Document Detail


A new preference-based analysis for randomized trials can estimate treatment acceptability and effect in compliant patients.
MedLine Citation:
PMID:  16765271     Owner:  NLM     Status:  MEDLINE    
Abstract/OtherAbstract:
BACKGROUND AND OBJECTIVES: Development of a new method of analysis to evaluate the acceptability of (or preferences for) the treatments in a randomized trial, and the benefit of treatment among compliers. MATERIALS AND METHODS: We characterize trial participants through the groups who would: accept either treatment if offered (compliers); refuse one treatment but accept the other if it is offered to them (two groups of preferers); or prefer one treatment and insist on it if it is not offered to them initially (two groups of insisters). RESULTS: We show that in our framework, one can always estimate the proportions of patients in these five preference groups. However, constraints are required to estimate the corresponding outcome rates, and thus estimate the treatment effect in the compliers. We propose two possible sets of constraints and illustrate them by numerical examples. CONCLUSIONS: The traditional intention-to-treat analysis avoids biases associated with the alternative per-protocol or as-treated approaches, but it provides imperfect information about the expected treatment effect among patients who are committed to taking the treatment. Many physicians and patients want to know the expected benefit if they adhere to the therapy. Our preference-based analysis provides an estimate of treatment benefit among such patients.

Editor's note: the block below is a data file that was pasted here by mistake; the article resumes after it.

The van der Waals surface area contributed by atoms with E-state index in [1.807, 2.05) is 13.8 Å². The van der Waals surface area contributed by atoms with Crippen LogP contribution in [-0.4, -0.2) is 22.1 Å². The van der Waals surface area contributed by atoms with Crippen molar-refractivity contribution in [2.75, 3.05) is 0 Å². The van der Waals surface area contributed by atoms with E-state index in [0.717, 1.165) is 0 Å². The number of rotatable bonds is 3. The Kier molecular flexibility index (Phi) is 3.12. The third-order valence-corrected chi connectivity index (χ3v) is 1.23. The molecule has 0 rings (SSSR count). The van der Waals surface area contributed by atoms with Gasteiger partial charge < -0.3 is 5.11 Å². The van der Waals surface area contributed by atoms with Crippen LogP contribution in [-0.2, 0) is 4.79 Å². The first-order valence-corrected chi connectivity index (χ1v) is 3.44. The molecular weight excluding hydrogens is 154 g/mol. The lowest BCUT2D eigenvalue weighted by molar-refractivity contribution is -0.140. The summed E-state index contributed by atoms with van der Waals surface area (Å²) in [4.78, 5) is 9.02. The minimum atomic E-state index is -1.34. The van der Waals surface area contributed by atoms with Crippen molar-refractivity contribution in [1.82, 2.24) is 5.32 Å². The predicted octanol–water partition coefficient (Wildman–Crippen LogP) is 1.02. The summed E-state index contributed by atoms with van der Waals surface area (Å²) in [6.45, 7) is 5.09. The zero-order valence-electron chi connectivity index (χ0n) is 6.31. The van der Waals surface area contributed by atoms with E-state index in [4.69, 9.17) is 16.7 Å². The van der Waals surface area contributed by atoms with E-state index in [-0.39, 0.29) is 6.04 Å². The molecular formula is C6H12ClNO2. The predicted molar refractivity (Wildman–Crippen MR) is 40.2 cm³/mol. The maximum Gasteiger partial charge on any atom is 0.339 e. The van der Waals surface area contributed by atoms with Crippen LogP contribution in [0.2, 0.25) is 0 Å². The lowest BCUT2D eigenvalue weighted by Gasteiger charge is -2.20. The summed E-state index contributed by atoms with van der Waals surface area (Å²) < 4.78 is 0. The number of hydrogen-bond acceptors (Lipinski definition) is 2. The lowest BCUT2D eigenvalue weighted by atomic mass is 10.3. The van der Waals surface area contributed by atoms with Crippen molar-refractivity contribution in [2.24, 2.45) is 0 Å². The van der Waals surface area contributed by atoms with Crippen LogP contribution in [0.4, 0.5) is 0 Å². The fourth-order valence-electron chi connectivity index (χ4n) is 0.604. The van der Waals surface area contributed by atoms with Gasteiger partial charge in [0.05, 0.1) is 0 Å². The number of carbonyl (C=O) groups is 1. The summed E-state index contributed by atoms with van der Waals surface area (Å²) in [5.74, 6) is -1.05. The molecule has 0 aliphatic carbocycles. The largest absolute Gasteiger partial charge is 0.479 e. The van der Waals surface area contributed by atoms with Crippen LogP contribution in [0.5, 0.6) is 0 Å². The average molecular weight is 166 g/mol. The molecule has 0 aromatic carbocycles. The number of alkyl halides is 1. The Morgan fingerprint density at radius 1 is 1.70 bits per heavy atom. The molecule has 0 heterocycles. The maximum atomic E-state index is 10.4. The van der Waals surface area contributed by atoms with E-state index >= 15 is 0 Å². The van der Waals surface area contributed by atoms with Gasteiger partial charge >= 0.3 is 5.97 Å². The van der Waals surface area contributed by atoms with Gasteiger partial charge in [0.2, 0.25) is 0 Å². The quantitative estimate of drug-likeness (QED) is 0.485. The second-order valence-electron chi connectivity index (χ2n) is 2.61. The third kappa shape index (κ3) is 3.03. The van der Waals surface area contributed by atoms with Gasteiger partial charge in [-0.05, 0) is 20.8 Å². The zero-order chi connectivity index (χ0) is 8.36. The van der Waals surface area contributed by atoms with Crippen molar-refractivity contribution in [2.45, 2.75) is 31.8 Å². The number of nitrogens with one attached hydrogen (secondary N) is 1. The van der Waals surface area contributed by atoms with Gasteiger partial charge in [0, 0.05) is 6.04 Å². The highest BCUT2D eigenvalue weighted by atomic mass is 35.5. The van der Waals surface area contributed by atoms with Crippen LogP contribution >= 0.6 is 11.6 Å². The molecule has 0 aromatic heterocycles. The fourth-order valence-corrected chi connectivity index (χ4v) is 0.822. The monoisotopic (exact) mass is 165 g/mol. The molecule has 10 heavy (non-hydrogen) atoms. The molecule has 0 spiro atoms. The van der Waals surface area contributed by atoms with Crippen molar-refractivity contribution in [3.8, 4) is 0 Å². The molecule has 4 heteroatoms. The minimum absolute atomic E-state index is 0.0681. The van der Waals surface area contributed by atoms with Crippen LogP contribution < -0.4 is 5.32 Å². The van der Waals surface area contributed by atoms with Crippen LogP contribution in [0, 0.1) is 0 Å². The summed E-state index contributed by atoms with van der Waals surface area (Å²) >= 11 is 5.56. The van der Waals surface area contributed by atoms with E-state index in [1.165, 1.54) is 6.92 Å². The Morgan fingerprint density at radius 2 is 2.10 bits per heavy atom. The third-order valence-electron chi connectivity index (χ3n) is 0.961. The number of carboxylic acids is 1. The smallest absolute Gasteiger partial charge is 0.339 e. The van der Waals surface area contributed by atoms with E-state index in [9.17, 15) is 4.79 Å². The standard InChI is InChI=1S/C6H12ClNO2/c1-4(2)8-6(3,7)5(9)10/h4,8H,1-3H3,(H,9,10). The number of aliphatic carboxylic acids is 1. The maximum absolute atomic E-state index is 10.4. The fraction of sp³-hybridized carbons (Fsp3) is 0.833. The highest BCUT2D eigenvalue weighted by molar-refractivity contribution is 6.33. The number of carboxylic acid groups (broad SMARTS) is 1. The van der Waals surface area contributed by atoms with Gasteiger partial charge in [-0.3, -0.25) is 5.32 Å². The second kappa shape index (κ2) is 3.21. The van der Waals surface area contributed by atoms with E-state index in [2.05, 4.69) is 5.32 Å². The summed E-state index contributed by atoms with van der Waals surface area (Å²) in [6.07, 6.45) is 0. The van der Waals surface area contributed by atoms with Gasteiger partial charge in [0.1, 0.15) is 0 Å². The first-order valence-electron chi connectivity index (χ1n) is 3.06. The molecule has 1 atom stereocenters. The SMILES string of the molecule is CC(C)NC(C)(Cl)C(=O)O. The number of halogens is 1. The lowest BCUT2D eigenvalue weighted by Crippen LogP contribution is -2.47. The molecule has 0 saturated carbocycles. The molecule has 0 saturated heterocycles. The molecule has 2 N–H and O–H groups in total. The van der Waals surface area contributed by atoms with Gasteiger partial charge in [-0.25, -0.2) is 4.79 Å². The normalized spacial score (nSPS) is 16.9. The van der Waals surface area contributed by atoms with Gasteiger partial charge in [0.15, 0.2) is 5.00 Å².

Authors:
S D Walter; Gordon Guyatt; Victor M Montori; R Cook; K Prasad
Publication Detail:
Type:  Journal Article     Date:  2006-03-27
Journal Detail:
Title:  Journal of clinical epidemiology     Volume:  59     ISSN:  0895-4356     ISO Abbreviation:  J Clin Epidemiol     Publication Date:  2006 Jul 
Date Detail:
Created Date:  2006-06-12     Completed Date:  2006-07-28     Revised Date:  2007-11-19    
Medline Journal Info:
Nlm Unique ID:  8801383     Medline TA:  J Clin Epidemiol     Country:  England    
Other Details:
Languages:  eng     Pagination:  685-96     Citation Subset:  IM    
Affiliation:
Department of Clinical Epidemiology and Biostatistics, McMaster University, HSC-2C16, 1200 Main St West, Hamilton, Ontario L8N 3Z5, Canada. walter@mcmaster.ca
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MeSH Terms
Descriptor/Qualifier:
Carotid Stenosis / therapy
Confounding Factors (Epidemiology)
Data Interpretation, Statistical
Humans
Informed Consent
Patient Compliance*
Patient Satisfaction*
Randomized Controlled Trials as Topic*
Treatment Outcome
Treatment Refusal
Comments/Corrections
Erratum In:
J Clin Epidemiol. 2007 Nov;60(11):1203

From MEDLINE®/PubMed®, a database of the U.S. National Library of Medicine


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